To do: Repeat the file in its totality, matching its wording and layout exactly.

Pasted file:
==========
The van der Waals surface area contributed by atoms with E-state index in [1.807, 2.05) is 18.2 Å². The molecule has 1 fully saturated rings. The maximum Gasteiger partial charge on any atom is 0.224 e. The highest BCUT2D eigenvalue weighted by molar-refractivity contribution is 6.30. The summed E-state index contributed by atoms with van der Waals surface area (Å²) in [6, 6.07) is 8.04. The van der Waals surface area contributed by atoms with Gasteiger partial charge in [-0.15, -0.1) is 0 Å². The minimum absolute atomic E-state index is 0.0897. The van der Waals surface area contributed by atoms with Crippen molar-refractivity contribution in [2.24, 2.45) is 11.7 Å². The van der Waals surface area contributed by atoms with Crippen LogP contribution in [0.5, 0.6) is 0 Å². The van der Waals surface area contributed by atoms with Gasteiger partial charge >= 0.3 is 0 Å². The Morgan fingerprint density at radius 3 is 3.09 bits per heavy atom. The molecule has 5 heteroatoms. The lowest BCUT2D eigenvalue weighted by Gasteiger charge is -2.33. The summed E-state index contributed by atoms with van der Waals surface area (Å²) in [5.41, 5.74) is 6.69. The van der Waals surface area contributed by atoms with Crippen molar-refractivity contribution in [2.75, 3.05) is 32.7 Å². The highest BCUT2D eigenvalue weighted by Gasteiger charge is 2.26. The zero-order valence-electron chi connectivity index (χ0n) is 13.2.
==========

The van der Waals surface area contributed by atoms with E-state index in [1.807, 2.05) is 18.2 Å². The molecule has 1 fully saturated rings. The maximum Gasteiger partial charge on any atom is 0.224 e. The highest BCUT2D eigenvalue weighted by molar-refractivity contribution is 6.30. The summed E-state index contributed by atoms with van der Waals surface area (Å²) in [6, 6.07) is 8.04. The van der Waals surface area contributed by atoms with Gasteiger partial charge in [-0.15, -0.1) is 0 Å². The minimum absolute atomic E-state index is 0.0897. The van der Waals surface area contributed by atoms with Crippen molar-refractivity contribution in [2.24, 2.45) is 11.7 Å². The van der Waals surface area contributed by atoms with Crippen LogP contribution in [0.5, 0.6) is 0 Å². The van der Waals surface area contributed by atoms with Gasteiger partial charge >= 0.3 is 0 Å². The Morgan fingerprint density at radius 3 is 3.09 bits per heavy atom. The molecule has 5 heteroatoms. The lowest BCUT2D eigenvalue weighted by Gasteiger charge is -2.33. The summed E-state index contributed by atoms with van der Waals surface area (Å²) in [5.41, 5.74) is 6.69. The van der Waals surface area contributed by atoms with Crippen molar-refractivity contribution in [2.75, 3.05) is 32.7 Å². The highest BCUT2D eigenvalue weighted by Gasteiger charge is 2.26. The zero-order valence-electron chi connectivity index (χ0n) is 13.2.